Albright Intervenes in Washington Peace Talks to Help Israelis, Palestinians Close the Gaps
By Munir K. Nasser
Chief Correspondent, Washington, DC
US Secretary of State Madeleine Albright intervened in the Middle East peace talks on Friday in a last minute effort to help Israeli and Palestinian negotiators close the gaps between their positions.
A State department official told Albawaba.com that Albright met with the two sides at Bolling Air force Base on Friday for two hours. “She had very serious discussions with the parties in bilateral and trilateral meetings,” he said. “She discussed with the parties their assessment of where we are and where we need to go.”
When asked to explain the term “very serious discussions” and whether that means new US proposals were offered, the official said: “We are closing the gaps but we haven’t resolved all the differences.”
The official stressed that progress was made. “Clearly these are very difficult discussions, but we do remain encouraged by the commitment and spirit of openness exhibited by the parties,” he said.
Meanwhile, the Palestinian side gave a gloomy picture of the negotiations. Chief negotiator Saeb Erekat told Reuters by telephone from Bolling Air Force Base in Washington: 'The gaps are still there, and the situation is very difficult. It was very lengthy and extensive. We did a recapitulation of everything that happened,' Erekat said.
The official confirmed that the Palestinian and Israeli negotiators would be meeting with President Clinton on Saturday after the Sabbath is over for the Israeli negotiators. He said the White House would issue a statement by Saturday evening on the talks explaining what they have achieved and what next steps will be taken.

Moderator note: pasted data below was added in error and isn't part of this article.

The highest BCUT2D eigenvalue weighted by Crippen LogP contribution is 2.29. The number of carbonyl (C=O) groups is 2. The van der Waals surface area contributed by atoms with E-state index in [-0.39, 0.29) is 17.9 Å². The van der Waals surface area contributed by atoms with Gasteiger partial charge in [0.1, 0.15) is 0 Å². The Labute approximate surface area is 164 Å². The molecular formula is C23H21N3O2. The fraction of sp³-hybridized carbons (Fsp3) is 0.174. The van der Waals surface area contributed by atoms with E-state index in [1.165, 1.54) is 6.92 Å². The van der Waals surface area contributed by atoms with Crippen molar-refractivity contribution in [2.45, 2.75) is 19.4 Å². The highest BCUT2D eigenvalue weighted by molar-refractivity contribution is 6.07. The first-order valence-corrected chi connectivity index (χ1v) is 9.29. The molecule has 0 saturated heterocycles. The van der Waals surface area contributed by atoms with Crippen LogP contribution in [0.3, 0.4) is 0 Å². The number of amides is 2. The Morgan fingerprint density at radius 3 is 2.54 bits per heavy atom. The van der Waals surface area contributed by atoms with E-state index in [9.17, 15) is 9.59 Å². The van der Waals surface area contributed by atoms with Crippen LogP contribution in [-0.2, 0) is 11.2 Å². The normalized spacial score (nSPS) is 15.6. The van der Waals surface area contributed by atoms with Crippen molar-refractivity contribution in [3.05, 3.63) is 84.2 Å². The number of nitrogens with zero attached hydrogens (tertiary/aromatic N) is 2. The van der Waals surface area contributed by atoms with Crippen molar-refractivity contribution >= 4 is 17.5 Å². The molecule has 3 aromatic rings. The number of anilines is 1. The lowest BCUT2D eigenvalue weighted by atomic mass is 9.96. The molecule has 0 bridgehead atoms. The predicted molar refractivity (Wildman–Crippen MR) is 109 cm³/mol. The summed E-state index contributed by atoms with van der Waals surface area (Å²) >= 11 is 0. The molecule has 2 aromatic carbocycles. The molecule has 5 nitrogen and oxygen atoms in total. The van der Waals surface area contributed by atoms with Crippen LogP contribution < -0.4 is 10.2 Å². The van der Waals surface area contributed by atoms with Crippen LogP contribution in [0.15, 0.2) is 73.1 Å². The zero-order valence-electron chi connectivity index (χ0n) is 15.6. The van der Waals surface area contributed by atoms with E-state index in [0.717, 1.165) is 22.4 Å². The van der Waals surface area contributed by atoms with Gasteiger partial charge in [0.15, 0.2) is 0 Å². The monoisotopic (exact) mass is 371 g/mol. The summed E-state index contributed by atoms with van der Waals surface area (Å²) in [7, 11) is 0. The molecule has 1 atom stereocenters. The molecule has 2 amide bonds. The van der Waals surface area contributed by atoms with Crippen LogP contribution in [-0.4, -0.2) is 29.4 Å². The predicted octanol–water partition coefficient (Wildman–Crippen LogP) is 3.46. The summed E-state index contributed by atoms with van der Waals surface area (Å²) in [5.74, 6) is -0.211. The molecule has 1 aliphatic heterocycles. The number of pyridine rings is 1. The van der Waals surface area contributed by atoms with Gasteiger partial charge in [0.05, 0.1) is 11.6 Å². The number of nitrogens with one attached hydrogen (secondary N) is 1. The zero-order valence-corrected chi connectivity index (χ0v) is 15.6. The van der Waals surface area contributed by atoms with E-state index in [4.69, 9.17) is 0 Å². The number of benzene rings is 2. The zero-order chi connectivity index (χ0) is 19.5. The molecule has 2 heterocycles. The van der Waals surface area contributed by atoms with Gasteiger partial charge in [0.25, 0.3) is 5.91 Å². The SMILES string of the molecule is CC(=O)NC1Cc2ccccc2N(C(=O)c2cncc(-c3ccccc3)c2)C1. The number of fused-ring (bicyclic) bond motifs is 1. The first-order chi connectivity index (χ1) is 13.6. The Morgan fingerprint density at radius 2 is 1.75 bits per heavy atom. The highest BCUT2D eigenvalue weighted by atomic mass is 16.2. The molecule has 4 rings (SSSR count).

The official said no travel plans to the Middle East have been confirmed for senior US officials. However, he said a likely scenario would be for somebody to go to the region, like Dennis Ross or Secretary Albright. The final plans for such travel would be known on Saturday or Sunday, he said.
Administration officials said if the negotiations end on a positive note this weekend, President Clinton could then send an envoy to the Middle East to lay the groundwork for a summit meeting to tie up all loose ends. They insisted, however, that President Clinton, mindful of what happened at Camp David in July, would not call a summit until he is certain it will lead to a final settlement.
© 2000 Al Bawaba (www.albawaba.com)
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